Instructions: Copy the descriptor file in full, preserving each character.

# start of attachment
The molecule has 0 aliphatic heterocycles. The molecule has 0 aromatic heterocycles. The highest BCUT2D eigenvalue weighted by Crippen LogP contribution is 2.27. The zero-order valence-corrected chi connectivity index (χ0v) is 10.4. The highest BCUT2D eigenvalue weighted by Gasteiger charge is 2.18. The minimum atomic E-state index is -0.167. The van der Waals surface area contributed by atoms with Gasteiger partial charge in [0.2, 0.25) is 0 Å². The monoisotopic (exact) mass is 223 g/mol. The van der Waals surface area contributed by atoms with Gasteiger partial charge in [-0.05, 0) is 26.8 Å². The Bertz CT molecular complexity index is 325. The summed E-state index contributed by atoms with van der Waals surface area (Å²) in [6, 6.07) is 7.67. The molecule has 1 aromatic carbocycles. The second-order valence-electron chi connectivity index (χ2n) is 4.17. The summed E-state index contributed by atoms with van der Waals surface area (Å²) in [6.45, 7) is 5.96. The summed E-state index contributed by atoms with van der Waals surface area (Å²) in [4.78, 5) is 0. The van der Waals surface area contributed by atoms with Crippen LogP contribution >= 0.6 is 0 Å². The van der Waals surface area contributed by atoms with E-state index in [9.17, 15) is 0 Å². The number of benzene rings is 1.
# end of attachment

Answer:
The molecule has 0 aliphatic heterocycles. The molecule has 0 aromatic heterocycles. The highest BCUT2D eigenvalue weighted by Crippen LogP contribution is 2.27. The zero-order valence-corrected chi connectivity index (χ0v) is 10.4. The highest BCUT2D eigenvalue weighted by Gasteiger charge is 2.18. The minimum atomic E-state index is -0.167. The van der Waals surface area contributed by atoms with Gasteiger partial charge in [0.2, 0.25) is 0 Å². The monoisotopic (exact) mass is 223 g/mol. The van der Waals surface area contributed by atoms with Gasteiger partial charge in [-0.05, 0) is 26.8 Å². The Bertz CT molecular complexity index is 325. The summed E-state index contributed by atoms with van der Waals surface area (Å²) in [6, 6.07) is 7.67. The molecule has 1 aromatic carbocycles. The second-order valence-electron chi connectivity index (χ2n) is 4.17. The summed E-state index contributed by atoms with van der Waals surface area (Å²) in [6.45, 7) is 5.96. The summed E-state index contributed by atoms with van der Waals surface area (Å²) in [4.78, 5) is 0. The van der Waals surface area contributed by atoms with Crippen LogP contribution >= 0.6 is 0 Å². The van der Waals surface area contributed by atoms with E-state index in [9.17, 15) is 0 Å². The number of benzene rings is 1.